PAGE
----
1. The first thing to keep in mind is to take things slowly. Since most hard running waters will be on the colder side, one should be careful to wade in slowly – the same as you would with calm waters. Jumping in all at once may shock your body too much, and in hard running waters especially, this may prove dangerous. Begin in shallow waters. Start by just putting your feet in, and get used to the temperature of the water. Once you feel comfortable, you can wade in deeper.
2. Given that these are, presumably, rather powerful running waters, the key is to make sure you’re still wading, and not swimming. Swimming in hard running waters, especially far from shore, can get extremely dangerous, and is a needless risk to your life and well being. Now, keeping this cautionary piece of advice in mind, make sure that you stay in water that is shallow enough for you to stand up in. Make sure you have a good sense of balance, and try not to get knocked off your feet, as this may be dangerous, since the running waters may end up sweeping you out to a deeper area of the river or lake – which is definitely not a good place to be, especially in an environment with powerful, fast running waters. Strong legs and a good sense of balance go a long way in hard running waters. Getting into an exercise routine that will build up those leg muscles prior to wading out into those waters would not be a bad idea at all. Jogging or running will help with this, in addition to balancing exercises. In addition, familiarity with being in the water will help you keep from panicking in potentially dangerous situations. Perhaps most importantly of all, make sure that you do know how to swim, in case you need to. Running water – especially hard running water – is often unpredictable, and you should do your best to be prepared to survive in any situation.
3. Of course, wading into hard running waters is different from running through a placid lake, or one with only very gentle waves. The most important piece of information to keep in mind when dealing with this sort of environment is that the water is much, much stronger and more powerful than you are. On the off chance that you get knocked off your feet and end up having to swim – though, as stated earlier, this is something to be avoided if at all possible – there are a few important survival tips that you should always remember. That is, if you end up engaged in a battle against the current, you will almost certainly lose the fight. As such, never ever fight the current. If you find yourself out of your depth and caught against a strong current of running water, do not swim against it. Instead, try to go along with the current. If you have experience with ocean waters at the beach, try to remember how that feels. Just as you don’t want to swim against the ocean tide, you don’t want to swim against a powerful current in a lake or river. Go with the flow, and most importantly of all, do not panic!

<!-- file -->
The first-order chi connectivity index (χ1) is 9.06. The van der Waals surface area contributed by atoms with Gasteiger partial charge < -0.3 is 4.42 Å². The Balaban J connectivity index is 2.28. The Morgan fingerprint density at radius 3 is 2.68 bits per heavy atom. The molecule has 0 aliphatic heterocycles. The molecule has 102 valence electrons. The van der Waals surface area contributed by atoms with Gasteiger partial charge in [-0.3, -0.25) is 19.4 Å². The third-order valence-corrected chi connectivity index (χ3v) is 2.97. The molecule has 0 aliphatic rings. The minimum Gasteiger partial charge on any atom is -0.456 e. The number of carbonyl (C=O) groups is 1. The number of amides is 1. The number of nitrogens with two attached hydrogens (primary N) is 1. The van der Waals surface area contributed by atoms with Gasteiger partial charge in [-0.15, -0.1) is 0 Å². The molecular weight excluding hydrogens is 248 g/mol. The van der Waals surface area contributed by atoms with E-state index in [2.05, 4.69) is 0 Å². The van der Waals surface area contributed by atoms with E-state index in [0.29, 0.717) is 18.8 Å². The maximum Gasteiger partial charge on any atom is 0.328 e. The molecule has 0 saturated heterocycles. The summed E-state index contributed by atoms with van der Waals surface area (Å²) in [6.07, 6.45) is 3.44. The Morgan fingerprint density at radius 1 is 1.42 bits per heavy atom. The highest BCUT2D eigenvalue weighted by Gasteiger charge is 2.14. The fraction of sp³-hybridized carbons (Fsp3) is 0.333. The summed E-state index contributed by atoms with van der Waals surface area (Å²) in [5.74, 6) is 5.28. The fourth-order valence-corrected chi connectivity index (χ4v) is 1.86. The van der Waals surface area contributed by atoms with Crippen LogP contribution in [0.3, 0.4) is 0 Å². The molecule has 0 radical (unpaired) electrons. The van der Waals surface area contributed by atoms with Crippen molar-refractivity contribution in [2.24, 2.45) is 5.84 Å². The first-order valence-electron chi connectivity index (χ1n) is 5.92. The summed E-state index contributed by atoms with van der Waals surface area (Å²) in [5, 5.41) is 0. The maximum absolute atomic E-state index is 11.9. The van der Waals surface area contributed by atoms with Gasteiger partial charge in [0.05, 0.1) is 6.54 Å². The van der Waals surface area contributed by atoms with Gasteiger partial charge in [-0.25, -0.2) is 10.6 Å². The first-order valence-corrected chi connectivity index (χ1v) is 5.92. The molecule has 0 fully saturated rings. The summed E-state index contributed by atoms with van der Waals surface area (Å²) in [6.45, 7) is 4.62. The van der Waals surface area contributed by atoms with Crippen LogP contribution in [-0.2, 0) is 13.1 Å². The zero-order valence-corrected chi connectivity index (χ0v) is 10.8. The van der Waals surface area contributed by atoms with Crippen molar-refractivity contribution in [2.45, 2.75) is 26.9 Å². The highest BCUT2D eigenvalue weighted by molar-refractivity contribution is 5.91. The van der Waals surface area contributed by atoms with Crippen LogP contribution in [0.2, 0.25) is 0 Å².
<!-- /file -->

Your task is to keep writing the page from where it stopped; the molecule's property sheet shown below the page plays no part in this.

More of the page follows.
4. Prior to wading into the water, make sure you have a basic idea of what sort of terrain you’ll be wading across. Sharp rocks, glass, and shells are all obviously dangerous to bare feet, so you should do what you can to avoid them. If possible, choose a section of water that other people have gone swimming or wading in before, so that at least some precedent for safety is established. And naturally, you should know what sort of aquatic wildlife to expect. The last thing you’re going to want is to wade through water infested with leeches or flesh eating fish.
5. Now that the cautionary advice is out of the way, it’s time to enjoy your wading experience! Take things slowly, and do your best to enjoy the experience. Running waters are often surrounded by a lot of natural beauty, so use it as an opportunity to get up close and personal with some of the most breathtaking sights that nature has to offer.